- Deactivate Plug-Ins: Deactivate all plug-ins manually before you run the update. Go to the list of Installed Plug-Insand select all checkboxes. Click the Deactivate
- Retrieve the Files: Download files of the latest version from the WordPress website. Extract the contents on a local folder.
- Update the Root: Access the root directory of your WP site through SSH or SFTP via the control panel. Delete wp-includes and wp-admin. Copy and paste newer versions of all these files from the new extracted package.
- Update wp-content: Instead of deleting wp-content, copy all the newly extracted files in the previous wp-content
- Update the Remaining Files: Copy the rest of the new core files into your site’s directory.
- Go through wp-config: Open the file named wp-config-sample.php. If you come across any new setting, you can save it into the wp-config-sample.php file that lies in the root directory.
- Update Databases: After you’ve updated all your files, log into the Admin section of your website. You will be directed to /wp-admin/upgrade.php if there is a need to update your databases. Follow the instructions on the screen and perform the process.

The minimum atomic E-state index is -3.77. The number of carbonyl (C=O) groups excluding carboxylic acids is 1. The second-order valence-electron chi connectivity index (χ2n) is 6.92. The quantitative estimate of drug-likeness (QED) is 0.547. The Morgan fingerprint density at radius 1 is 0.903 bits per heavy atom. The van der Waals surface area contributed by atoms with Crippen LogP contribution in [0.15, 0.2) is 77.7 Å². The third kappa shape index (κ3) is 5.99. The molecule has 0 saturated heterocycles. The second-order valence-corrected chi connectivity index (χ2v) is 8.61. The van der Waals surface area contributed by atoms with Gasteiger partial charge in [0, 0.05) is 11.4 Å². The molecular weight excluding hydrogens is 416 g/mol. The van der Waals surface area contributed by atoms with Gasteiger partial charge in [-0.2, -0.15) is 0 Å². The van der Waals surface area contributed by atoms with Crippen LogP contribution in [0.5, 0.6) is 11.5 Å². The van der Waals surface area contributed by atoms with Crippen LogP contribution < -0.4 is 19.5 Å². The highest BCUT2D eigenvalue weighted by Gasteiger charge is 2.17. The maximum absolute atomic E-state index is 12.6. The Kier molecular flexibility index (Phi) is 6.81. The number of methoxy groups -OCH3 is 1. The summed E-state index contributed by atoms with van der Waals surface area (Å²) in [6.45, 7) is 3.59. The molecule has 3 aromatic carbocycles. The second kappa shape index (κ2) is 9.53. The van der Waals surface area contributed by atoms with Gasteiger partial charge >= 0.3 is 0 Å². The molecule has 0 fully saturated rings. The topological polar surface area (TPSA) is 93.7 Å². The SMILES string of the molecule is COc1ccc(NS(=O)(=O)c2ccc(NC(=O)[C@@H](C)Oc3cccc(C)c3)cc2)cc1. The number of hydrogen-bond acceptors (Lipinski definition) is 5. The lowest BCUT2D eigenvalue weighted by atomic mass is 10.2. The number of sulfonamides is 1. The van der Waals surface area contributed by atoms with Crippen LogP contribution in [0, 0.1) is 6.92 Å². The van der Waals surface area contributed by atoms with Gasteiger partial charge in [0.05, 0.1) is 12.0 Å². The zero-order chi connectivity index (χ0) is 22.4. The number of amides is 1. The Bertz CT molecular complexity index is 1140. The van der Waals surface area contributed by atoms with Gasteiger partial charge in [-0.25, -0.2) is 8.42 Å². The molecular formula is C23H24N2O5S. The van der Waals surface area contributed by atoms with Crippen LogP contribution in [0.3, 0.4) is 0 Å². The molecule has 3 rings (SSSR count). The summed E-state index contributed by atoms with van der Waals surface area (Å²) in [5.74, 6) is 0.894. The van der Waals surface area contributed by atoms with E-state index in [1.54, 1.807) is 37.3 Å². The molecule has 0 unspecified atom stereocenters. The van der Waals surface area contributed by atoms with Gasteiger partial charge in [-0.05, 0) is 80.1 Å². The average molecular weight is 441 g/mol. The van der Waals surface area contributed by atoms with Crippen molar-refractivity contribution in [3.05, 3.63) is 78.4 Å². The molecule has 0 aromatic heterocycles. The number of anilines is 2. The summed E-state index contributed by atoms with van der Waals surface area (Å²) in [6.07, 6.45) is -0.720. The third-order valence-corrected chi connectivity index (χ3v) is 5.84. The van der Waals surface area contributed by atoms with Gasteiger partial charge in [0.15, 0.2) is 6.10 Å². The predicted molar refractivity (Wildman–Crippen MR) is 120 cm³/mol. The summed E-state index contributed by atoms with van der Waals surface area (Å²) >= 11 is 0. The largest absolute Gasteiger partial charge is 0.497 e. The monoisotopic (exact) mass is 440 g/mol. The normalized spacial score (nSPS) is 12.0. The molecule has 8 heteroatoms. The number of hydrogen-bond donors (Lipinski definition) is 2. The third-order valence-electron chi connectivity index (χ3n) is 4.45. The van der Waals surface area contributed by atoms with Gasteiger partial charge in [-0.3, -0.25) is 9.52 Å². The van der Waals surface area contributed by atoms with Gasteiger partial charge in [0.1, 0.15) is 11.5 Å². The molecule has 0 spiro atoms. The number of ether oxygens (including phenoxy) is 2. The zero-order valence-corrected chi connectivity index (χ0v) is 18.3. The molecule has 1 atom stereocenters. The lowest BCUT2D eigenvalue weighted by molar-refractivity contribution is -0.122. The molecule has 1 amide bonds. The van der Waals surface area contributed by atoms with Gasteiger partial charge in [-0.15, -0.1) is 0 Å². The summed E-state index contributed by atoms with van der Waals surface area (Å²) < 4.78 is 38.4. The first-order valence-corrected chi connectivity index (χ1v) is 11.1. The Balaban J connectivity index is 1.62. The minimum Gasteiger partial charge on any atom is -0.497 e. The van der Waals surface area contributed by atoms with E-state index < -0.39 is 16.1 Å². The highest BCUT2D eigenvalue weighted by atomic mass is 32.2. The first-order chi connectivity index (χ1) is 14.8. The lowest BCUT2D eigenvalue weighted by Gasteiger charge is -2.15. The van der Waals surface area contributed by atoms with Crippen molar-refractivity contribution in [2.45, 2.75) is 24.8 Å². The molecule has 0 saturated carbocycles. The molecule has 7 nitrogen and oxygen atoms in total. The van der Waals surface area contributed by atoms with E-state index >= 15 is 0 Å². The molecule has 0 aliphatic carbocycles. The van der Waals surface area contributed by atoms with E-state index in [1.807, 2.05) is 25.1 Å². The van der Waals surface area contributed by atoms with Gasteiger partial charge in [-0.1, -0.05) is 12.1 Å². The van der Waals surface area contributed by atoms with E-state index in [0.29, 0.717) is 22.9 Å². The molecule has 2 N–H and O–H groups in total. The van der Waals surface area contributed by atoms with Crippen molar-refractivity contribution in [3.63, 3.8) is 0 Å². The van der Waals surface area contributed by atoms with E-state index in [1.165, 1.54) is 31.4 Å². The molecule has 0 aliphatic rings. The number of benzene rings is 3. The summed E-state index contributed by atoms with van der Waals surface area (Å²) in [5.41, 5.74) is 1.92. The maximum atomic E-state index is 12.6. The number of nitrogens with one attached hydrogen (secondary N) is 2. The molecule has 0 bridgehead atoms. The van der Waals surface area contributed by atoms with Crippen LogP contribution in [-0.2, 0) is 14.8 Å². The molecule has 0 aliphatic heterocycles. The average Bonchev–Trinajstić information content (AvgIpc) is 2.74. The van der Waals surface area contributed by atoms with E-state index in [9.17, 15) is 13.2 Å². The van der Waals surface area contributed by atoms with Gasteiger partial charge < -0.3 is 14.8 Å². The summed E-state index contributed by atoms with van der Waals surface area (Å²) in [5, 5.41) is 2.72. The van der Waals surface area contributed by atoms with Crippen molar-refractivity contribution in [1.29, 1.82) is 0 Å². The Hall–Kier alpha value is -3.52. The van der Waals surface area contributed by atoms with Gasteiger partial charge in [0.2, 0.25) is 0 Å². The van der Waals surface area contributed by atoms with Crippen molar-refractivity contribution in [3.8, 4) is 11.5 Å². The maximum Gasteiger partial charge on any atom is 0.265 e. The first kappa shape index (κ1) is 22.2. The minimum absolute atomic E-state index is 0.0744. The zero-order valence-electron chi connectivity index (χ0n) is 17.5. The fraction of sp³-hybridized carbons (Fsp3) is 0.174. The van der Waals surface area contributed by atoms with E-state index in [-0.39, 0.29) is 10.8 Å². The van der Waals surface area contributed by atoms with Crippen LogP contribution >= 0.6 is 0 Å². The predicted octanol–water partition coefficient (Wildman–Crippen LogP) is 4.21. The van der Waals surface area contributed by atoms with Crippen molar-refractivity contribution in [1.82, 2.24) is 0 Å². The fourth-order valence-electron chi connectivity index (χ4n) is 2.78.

- Reactive Plug-Ins: Reactive all plug-ins through the list.
- Clear Cache: As the last step, clear cache memory so that you can view the new updates.
Updating Themes and Plug-Ins
Updating your WP theme and plug-ins are actually simpler than what you have done so far.
- Create a Back-Up: You have already updated the core, so you need to create a backup again. If one isn’t scheduled, do this manually.
- Retrieve Files: Get new files for your themes and plug-ins from the main repository. Download and extract the contents in a local folder.
- Delete Previous Files: Delete previous file versions through SFTP via the control panel. These are located in the wp-content
- Add New Files: Add the newly extracted files into the wp-content When done, your plug-ins and themes directories should be in the following format:
- Review Changes: Examine all changes; ensure that your themes and plug-ins are working as they should. This will let you know if you have successfully updated your WordPress website or not.
Best Update Practices
Never Deploy an Update on a Live Website
If your update attempt fails, your website can crash. Though you would be able to restore it, the process still takes a certain amount of time. Always install in a testing environment so you can prevent this.
Skip Major Updates… For a While Only!
Major updates are the ones that introduce new features and functions and are more prone to contain bugs. Often these are followed by minor updates that fix these bugs. Once these are available, you can proceed with updating your WordPress website.
So that’s how you update your WordPress website. Does it seem too technical or tedious for you? Turn to website maintenance professionals, and they’ll handle everything for you. For a nominal monthly fee, you’ll enjoy updates to your website core software, plug-ins, and themes, while also availing a variety of other services that increase speed and strengthen the security of your website.